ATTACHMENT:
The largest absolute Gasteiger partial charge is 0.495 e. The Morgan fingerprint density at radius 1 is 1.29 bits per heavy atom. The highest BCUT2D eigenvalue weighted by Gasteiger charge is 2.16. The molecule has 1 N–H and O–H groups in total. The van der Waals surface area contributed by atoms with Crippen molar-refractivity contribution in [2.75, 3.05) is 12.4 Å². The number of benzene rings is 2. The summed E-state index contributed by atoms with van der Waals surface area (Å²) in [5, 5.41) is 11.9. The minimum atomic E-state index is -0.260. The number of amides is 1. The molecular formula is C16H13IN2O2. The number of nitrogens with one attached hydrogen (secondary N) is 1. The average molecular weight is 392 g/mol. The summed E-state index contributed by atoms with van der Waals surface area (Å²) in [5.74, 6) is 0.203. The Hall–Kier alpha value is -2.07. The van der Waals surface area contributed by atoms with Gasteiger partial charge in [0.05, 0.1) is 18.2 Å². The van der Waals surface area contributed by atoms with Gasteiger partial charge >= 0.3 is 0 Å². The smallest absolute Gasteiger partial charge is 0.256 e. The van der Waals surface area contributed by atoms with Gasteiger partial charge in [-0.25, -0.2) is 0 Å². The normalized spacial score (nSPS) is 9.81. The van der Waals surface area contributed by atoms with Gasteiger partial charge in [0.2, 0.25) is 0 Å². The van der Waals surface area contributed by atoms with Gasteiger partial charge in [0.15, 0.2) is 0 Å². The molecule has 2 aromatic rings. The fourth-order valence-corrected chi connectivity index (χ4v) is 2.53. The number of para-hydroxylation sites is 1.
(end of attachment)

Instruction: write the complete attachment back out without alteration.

The largest absolute Gasteiger partial charge is 0.495 e. The Morgan fingerprint density at radius 1 is 1.29 bits per heavy atom. The highest BCUT2D eigenvalue weighted by Gasteiger charge is 2.16. The molecule has 1 N–H and O–H groups in total. The van der Waals surface area contributed by atoms with Crippen molar-refractivity contribution in [2.75, 3.05) is 12.4 Å². The number of benzene rings is 2. The summed E-state index contributed by atoms with van der Waals surface area (Å²) in [5, 5.41) is 11.9. The minimum atomic E-state index is -0.260. The number of amides is 1. The molecular formula is C16H13IN2O2. The number of nitrogens with one attached hydrogen (secondary N) is 1. The average molecular weight is 392 g/mol. The summed E-state index contributed by atoms with van der Waals surface area (Å²) in [5.74, 6) is 0.203. The Hall–Kier alpha value is -2.07. The van der Waals surface area contributed by atoms with Gasteiger partial charge in [0.05, 0.1) is 18.2 Å². The van der Waals surface area contributed by atoms with Gasteiger partial charge >= 0.3 is 0 Å². The smallest absolute Gasteiger partial charge is 0.256 e. The van der Waals surface area contributed by atoms with Gasteiger partial charge in [-0.25, -0.2) is 0 Å². The normalized spacial score (nSPS) is 9.81. The van der Waals surface area contributed by atoms with Gasteiger partial charge in [0.2, 0.25) is 0 Å². The van der Waals surface area contributed by atoms with Gasteiger partial charge in [0.15, 0.2) is 0 Å². The molecule has 2 aromatic rings. The fourth-order valence-corrected chi connectivity index (χ4v) is 2.53. The number of para-hydroxylation sites is 1.